Writer and former BBC investigative reporter Declan Lawn writes for Culture about the acclaimed new documentary A Mother Brings her Son to be Shot, which hits Irish cinemas this weekend.
Directed by Sinead O'Shea, it tells the true story of Derry woman Majella O’Donnell who brings her teenage son, Philly, to be shot in both legs by dissident republicans.
My war gone by, I miss it so.
As a reporter in Northern Ireland for fifteen years, I spoke to many people who were affected by the conflict. Some of them perpetrated violence, and some were affected by it. Sometimes, it was both. One of the things that struck me, although I never reported it at the time, was how many people were nostalgic for the days of conflict. It was odd, how many of them seemed to remember those times with something bordering on affection. And yet it seemed too personal to report upon, somehow. Maybe even a little unsavoury; I glossed over it.
Great documentaries, though, don’t gloss over anything. They focus on where the cracks are, and take up residence there. A Mother Brings her Son to be Shot is this kind of film. It’s about many things, but to me, it’s about misplaced nostalgia, and how dangerous it can be.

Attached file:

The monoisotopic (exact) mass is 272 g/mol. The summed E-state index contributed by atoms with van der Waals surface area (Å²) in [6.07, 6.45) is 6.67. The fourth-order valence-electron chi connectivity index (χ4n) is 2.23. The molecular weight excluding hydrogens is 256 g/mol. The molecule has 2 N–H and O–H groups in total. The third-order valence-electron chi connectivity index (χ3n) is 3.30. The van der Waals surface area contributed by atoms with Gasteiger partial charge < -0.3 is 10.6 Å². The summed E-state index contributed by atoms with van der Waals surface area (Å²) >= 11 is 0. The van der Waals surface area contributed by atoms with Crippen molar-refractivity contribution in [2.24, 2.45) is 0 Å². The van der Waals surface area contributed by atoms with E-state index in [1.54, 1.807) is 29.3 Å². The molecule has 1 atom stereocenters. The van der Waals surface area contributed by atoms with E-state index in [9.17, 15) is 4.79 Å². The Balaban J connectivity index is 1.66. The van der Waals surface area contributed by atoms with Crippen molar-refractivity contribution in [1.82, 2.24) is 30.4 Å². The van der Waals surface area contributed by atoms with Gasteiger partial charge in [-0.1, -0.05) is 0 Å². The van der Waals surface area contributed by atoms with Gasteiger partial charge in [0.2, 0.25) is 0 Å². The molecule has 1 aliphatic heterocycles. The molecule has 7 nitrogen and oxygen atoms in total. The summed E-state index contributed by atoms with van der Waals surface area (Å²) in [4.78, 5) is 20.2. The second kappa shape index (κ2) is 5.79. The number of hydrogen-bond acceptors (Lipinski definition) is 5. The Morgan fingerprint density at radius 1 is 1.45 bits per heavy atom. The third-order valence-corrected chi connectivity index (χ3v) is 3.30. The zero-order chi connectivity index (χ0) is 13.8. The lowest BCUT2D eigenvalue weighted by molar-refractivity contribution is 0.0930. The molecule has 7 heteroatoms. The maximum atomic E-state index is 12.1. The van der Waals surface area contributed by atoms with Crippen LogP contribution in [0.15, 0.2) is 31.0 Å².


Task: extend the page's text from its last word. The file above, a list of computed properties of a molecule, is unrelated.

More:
The film takes place in Derry, following the fortunes of one family, the O’Donnells. It begins with a quest to understand a single incident.
Not long before the documentary begins, Majella O’Donnell accompanied her son to an appointment, where he was shot in a so-called 'punishment' attack. Majella explains the logic of her situation in a matter of fact way. Had Philly not turned up to be shot in the legs, she says, he would have been hunted down and killed. There was no other option. So late one night, Majella walked with her son to the secluded alley. She waited nearby. She heard the shots.
As her initial premise, film-maker Sinead O’Shea tells us that she simply wanted to answer one question – how could it be, that in modern Ireland, after nearly two decades of peace in Northern Ireland, a mother could bring her son to be shot?
Had Philly not turned up to be shot in the legs, she says, he would have been hunted down and killed. There was no other option. So late one night, Majella walked with her son to the secluded alley. She waited nearby. She heard the shots.
O’Shea could not have anticipated that it would take five years of filming with the O’Donnell family for her to begin to answer it. Not many documentaries take five years to film. The effect is that here, time is itself a hidden character, with its own agenda, playing its own sly tricks. Sometimes, when its power is revealed, the effect is shocking.
One character – a local community worker who guides O’Shea through the maze of streets as well as the labyrinthine politics of Derry – is diagnosed with lung cancer as she films with him. Other people in the film get older, greyer. Sadder. Over the years, some people stop talking to O’Shea Then they forget their objections, because it was so long ago, and talk to her again. Finally, there comes a point where as viewers, we realise that the events at the beginning of the film happened several years previously. The film we are watching is itself a document of the past.